Best Foot Forward: Spruce Up Your Sidewalk

Metaphorically, the walkway leading to the front door of your home is an invitation to ring that doorbell.

Metaphysically, the ribbon of concrete, masonry or gravel provides propriety to a front yard that would merely be a postage–stamp sized prairie without it.

Metatarsically-speaking, it is always in everyone’s best interest to keep your walkways in fine shape for whatever foot may tread upon them.

Walkways come in all shapes and sizes but there are at least a couple of commonalities that most everyone can agree upon. First, there is usually a door at one end and not the other. Second, walkways should be easy to navigate and not pose a danger to pets, small children or UPS drivers.

After another winter of wear and tear on the house, lawn and walkways, it is inspection time for your Yellow Brick Road. Take a careful walk and look for any issues that may have cropped up during the winter. The problems will differ depending on the materials in your sidewalk.

Some general issues to look for include wobbly pavers, slates or blocks; cracks and general crumbling; and spring growth trying to worm its way into any opening, no matter how small.

Pavers, concrete and plain old gravel all have their peccadilloes, but if something just doesn’t look right, or if you stubbed your toe on a chunk of sidewalk, there is the option of calling a local contractor or landscaper.

According to Fixr.com, the going rate to fix a cement walkway is around $9 per square foot. If the job is simply a repair  (patching cracks), home.costhelper.com indicates the job should run from $50-$200. However, local rates may differ, and doing your own repairs can be the most cost-effective.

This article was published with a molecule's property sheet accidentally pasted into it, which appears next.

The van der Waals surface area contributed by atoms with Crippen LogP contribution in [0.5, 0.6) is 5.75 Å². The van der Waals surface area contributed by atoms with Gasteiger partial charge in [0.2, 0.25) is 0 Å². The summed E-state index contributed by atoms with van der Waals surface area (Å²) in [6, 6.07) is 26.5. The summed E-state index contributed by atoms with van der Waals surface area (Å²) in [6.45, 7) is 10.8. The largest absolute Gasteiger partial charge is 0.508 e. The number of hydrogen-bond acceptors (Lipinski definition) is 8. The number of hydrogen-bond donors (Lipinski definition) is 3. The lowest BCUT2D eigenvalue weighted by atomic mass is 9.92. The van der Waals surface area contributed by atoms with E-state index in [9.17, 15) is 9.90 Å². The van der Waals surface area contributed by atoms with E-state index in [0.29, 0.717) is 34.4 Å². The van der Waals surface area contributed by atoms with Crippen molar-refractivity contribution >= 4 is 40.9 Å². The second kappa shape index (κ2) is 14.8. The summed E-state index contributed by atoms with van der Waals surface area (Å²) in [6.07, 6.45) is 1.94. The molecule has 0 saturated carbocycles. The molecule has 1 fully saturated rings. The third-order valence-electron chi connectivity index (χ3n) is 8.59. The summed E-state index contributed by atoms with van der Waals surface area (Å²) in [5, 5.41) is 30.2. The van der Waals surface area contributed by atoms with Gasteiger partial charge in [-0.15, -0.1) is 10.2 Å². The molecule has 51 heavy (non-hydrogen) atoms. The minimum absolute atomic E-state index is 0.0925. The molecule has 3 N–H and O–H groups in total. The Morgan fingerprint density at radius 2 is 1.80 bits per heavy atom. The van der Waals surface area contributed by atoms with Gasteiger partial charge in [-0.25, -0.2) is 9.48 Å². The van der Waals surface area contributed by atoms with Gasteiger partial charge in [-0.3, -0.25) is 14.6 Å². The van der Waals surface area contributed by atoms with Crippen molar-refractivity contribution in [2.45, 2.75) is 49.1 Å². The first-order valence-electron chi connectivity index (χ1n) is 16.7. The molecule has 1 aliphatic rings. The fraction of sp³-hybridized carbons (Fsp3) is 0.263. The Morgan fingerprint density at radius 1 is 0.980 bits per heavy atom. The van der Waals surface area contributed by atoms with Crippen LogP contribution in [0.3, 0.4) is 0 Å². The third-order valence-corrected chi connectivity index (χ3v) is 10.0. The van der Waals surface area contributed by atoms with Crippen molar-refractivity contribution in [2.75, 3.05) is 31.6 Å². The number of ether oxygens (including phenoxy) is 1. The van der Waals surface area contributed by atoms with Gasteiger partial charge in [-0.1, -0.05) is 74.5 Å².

Loose stones and pavers are common after Virginia’s wintertime freeze/thaw cycles. Water gets under the walkway, expands during a freeze and makes things move. The fix can be as simple as lifting the paver and re-leveling the base sand or as complicated as lifting the damaged flagstone, cleaning the area, and using adhesive to reset the wayward slab.

If you have grouted stone walkways and the grout is showing its age or crumbling, you can chip out the old crumbling mortar and re-grout with a sand-topping mortar mix for added strength. The repairs are only moderately complicated and can be accomplished in about two days.

Not all walkway damage is weather-related. Often grass or weeds can grow between the best grouted pavers or creep into nooks and crannies of a walkway. One school of thought fancies the English garden look of moss-covered pavers, so a little greenery may not present a problem. However if you like your grass only on the edge of your walkway, the weed war awaits. Vigilant garden tending keeps your walkway attractive and weed-free.

Walkways, or any outdoor elements with cracks and crevices, accumulate organic material that allows weed to root and grow. Simply re-grouting between bricks, pavers or stones will not resolve the issue permanently.

Forums on gardenweb.com suggest treating between stones with a mixture of water and vinegar or salt water. Go easy on the salt, though, because it can leach into the soil and affect some plants to which you bear no ill will. Boiling water mixed with a capful or so of bleach can also kill what persistent little flora takes a hankering to live in your walkway.

Dozens of commercially available weed killers are also effective on walkway weeds. The caveat is that they can stray onto nearby flowers and ornamentals and wreak havoc.

Walkways are also susceptible to varieties of creeping crud in the form of molds and moss. The fix for each is a little different.

Mold can be attacked with diluted chlorine bleach. The trick is getting and keeping the diluted bleach only on those areas affected by the mold. A wire brush will come in handy to get the mold off your walkway after treatment. In addition, keep in mind bleach can be harmful to animals and can discolor whatever it touches.

Moss calls for a different strategy. Most sources indicate that the surest, safest fix for moss is to get physical with it. Scrape the moss off any part of your walkway and be prepared to revisit the battleground regularly.

Akin to any other outdoor structure, walkways require repetitive maintenance. Mother Nature is hard at work every day giving the walkway another issue to overcome. It just needs a little help to survive and prosper.

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